By Lester Ledesma
A couple of years ago when my Voigtlander Bessa R’s camera viewfinder window cracked during a shoot, I panicked and searched for a similar body that could serve as a backup. I wanted something that had a good reputation among film photographers; a reliable LTM-mount rangefinder that offered a user experience comparable to my beloved Bessa. It also had to be cheap.
While I am a fan of Soviet Leica-likes (I have half-a-dozen Zorkis and FEDs), I settled on a Japanese RF that turned out to be a real gem: the Canon 7. I got a good deal on mine (it cost around US$215), from a private collector who wasn’t too keen to compare it to my damaged workhorse. “This is a different beast”, he said as we exchanged cash for vintage chrome, “the Canon 7 is more like a luxury item”.
No doubt he was exaggerating, but not by much. The Canon 7 was the last and most advanced series of interchangeable lens RFs made by the Tokyo-based company in the 1960’s. This was a period that some enthusiasts call the “golden age of rangefinders” – when this camera went head-to-head with legends like the Nikon SP and the Leica M3. Leica had the upper hand with its patented M-mount lens system, of course, while many of its contemporaries stuck with the more cumbersome M39 screwmount family of optics.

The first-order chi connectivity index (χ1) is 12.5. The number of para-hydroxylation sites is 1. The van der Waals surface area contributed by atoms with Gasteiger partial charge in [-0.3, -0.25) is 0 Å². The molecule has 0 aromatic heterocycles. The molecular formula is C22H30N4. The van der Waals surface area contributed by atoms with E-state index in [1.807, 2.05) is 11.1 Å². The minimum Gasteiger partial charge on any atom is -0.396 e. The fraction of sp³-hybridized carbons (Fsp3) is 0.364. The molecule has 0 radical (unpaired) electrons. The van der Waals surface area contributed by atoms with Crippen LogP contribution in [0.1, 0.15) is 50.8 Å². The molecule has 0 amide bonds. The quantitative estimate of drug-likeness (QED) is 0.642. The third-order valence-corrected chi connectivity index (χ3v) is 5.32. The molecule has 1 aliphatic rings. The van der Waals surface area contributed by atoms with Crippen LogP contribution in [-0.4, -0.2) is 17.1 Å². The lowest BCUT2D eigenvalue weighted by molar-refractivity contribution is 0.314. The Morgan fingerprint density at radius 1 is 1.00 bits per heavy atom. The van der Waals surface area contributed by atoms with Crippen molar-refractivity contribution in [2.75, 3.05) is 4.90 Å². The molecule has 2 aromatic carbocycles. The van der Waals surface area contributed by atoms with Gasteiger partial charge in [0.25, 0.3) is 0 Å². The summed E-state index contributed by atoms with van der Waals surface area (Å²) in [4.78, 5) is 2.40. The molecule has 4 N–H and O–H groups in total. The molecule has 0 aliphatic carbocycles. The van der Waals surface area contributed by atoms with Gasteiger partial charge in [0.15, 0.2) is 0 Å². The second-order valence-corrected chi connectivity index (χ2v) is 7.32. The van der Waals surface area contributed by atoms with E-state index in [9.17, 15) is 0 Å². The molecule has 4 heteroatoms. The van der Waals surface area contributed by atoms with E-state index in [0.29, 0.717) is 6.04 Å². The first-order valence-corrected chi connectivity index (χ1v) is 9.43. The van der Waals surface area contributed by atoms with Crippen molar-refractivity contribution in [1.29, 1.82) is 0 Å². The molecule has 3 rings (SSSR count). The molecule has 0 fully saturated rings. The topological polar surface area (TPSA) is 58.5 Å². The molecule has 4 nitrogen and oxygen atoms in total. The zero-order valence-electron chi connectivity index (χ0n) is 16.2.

This advantage aside, its surprising how the Canon 7 holds up to that era’s best, with features that Russian RFs and even the much-younger Bessa R have never heard of. In the hands the 7 almost feels Leica-ish, with the same respectable heft but the edges squared out. The film winding is buttery smooth, the shutter release is unobtrusive and even packs a polite, well-mannered “click”. It’s .80x viewfinder is bright and contrasty, with an even brighter RF patch and – check this out – FIVE clearly-defined, parallax-corrected framelines (35/50/85/100/135mm), activated by a dial on the top plate.
There’s more features in the camera that scream “pro”: the shutter curtain is razor-thin steel – a much more durable innovation at a time when rubberised cloth was the standard material – and the film door (it’s hinged like most modern film cameras) uses two locks to safeguard against unintentional openings. Film newbies, on the other hand, will appreciate the film advance confirmation window near the shutter button, and the fact that this baby counts frames all the way to 40.
Just above the lens mount, a built-in selenium cell meter (batteries not needed) lets you change ASA settings (range: 6-400) at the touch of a button. It’s coupled to the shutter speed, which recommends the aperture based on the selected speed. You’ll have to manually change your f-stops, though, and the meter isn’t TTL. The readings are shown on the top plate – and amazingly they’re still accurate after half-a-century!
Cheap and capable as this vintage RF might be, it’s also the gateway to an ultra-rare, ultra-exotic piece of equipment: Canon’s 50mm f0.95 prime lens which connects only to the camera via a built-in bayonet on the camera’s LTM mount. I’ve never seen this so-called “dream lens” before, but given that the six-decades-old optic alone goes for around US$2,000+ on eBay, I probably never will.